Wiggins: 'I'm not some s**t rider that's come from nowhere'
Bradley Wiggins and Edvald Boasson Hagen, Tour de France 2012, stage 10
Bradley Wiggins defended his Tour de France lead today on the mountain stage to Bellegarde-sur-Valserine and then his response to a question about doping cynics.
"I don't feel like I should have to sit here and justify everything I have done to the world," Wiggins said in a press conference today.
"I'm not some s**t rider who has just came from nowhere. I've been three times Olympic champion on the track. People have to realise what kind of engine you need to win an Olympic gold medal as an individual pursuiter."
Wiggins responded to a journalist who asked about his response to a doping question four days ago when the race finished in Porrentruy, Switzerland. He gave a strong response, coloured with profanity, to those who write in Twitter and other social media outlets to compare his Sky team with Lance Armstrong's former US Postal/Discovery Channel team. Several of Armstrong's former team-mates are linked with doping and the US Anti-Doping Agency charged Armstrong with doping in the last month.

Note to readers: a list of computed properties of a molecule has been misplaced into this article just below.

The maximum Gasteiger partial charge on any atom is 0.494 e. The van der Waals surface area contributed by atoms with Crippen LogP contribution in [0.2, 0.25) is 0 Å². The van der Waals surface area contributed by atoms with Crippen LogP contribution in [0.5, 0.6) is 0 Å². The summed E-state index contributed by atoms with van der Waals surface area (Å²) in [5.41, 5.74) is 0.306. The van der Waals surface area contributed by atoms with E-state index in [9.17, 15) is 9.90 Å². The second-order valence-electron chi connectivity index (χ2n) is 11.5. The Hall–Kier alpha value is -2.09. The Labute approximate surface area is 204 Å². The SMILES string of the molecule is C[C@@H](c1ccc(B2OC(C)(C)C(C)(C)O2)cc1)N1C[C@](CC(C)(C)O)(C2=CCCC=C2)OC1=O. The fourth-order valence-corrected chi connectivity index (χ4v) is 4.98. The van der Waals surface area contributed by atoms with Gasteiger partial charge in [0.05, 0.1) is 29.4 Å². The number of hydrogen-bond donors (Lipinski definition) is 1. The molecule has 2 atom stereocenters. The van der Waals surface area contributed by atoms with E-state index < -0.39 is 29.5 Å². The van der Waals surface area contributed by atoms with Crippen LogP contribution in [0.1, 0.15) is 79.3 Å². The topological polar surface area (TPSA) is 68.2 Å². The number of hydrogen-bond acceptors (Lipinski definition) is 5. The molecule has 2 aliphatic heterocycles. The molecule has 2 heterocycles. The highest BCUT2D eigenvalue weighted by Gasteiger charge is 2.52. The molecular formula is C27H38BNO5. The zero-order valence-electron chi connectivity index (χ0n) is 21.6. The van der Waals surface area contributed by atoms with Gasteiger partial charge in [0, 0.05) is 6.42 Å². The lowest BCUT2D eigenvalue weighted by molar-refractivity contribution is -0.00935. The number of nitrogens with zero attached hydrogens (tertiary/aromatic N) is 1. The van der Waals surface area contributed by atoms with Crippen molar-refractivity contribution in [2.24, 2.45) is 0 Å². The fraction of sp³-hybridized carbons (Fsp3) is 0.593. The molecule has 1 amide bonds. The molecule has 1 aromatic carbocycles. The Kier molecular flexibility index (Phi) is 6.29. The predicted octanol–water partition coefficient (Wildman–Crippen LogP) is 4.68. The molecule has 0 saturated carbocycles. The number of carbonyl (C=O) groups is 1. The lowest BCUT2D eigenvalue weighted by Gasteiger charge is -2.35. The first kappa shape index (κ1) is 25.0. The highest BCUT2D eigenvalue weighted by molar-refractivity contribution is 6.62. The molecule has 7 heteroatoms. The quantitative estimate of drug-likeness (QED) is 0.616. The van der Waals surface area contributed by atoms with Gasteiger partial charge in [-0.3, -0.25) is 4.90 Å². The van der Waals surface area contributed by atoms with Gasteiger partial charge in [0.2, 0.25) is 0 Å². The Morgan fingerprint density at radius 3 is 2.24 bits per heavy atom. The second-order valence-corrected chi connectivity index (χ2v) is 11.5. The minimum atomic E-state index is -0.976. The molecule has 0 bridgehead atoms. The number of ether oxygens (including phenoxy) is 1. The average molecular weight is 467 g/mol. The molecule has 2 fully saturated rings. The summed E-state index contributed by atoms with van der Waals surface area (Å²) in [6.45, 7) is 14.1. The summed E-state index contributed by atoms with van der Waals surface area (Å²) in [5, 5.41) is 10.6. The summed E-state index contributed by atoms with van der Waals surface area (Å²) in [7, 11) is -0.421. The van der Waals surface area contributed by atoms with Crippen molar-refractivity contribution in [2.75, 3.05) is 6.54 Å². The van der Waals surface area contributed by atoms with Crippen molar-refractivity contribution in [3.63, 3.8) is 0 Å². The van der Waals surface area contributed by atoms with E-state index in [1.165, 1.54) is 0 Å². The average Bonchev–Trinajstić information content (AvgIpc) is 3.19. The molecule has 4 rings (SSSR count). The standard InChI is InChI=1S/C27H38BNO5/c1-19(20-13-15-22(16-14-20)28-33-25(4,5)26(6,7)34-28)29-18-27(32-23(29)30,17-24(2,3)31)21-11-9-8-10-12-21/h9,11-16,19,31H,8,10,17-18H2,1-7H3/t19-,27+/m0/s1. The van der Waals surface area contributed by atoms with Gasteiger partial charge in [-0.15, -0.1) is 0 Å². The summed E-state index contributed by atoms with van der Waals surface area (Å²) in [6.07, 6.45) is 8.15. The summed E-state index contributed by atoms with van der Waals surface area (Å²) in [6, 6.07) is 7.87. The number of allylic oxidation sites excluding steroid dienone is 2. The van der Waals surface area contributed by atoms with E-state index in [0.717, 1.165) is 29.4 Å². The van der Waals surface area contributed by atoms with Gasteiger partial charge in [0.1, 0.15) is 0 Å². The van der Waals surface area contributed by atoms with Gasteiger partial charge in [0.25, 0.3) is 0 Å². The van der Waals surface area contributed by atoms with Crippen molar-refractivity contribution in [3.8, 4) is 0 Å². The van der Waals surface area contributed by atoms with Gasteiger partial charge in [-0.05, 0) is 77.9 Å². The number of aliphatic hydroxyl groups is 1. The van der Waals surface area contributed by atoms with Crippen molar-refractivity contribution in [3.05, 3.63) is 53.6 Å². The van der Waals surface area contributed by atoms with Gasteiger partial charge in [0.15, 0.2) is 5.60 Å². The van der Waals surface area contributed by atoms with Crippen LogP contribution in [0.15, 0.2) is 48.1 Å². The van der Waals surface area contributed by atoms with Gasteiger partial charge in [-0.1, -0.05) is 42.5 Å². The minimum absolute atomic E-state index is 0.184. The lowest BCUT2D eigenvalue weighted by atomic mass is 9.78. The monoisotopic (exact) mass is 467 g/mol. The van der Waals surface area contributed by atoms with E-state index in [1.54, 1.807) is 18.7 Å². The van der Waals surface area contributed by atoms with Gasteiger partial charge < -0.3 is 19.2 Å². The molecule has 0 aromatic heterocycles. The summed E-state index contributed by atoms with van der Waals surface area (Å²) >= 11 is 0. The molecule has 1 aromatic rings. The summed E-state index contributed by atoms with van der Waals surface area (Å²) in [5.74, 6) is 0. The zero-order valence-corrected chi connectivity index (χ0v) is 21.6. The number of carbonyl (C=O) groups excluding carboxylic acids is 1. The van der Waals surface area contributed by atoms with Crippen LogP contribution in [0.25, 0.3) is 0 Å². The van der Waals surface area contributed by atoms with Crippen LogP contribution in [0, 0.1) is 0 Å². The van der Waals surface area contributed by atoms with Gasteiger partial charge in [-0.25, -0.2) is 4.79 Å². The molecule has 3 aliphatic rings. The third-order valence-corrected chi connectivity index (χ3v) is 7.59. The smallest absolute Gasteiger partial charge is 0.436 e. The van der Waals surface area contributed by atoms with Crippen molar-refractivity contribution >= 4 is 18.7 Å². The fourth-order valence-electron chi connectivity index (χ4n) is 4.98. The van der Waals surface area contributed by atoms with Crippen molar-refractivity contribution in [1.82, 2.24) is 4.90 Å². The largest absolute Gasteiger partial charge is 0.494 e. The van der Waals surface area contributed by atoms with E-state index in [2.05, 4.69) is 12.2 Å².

He was also asked why his Sky team told journalists they could not question him about French cyclist, Rémy Di Gregorio ahead of yesterday's rest day press conference.
French police arrested Di Gregorio yesterday in connection with a doping investigation. His Cofidis team have pulled him from the Tour and temporarily suspended him. The journalist pointed out that Wiggins used to race for Cofidis, but more importantly has some reason to speak for the peloton since he leads the Tour de France.
Wiggins' response today lacked profanity and went on for longer, around 2-45 minutes. At the end, he looked at the translator and asked, "Did you get all that?"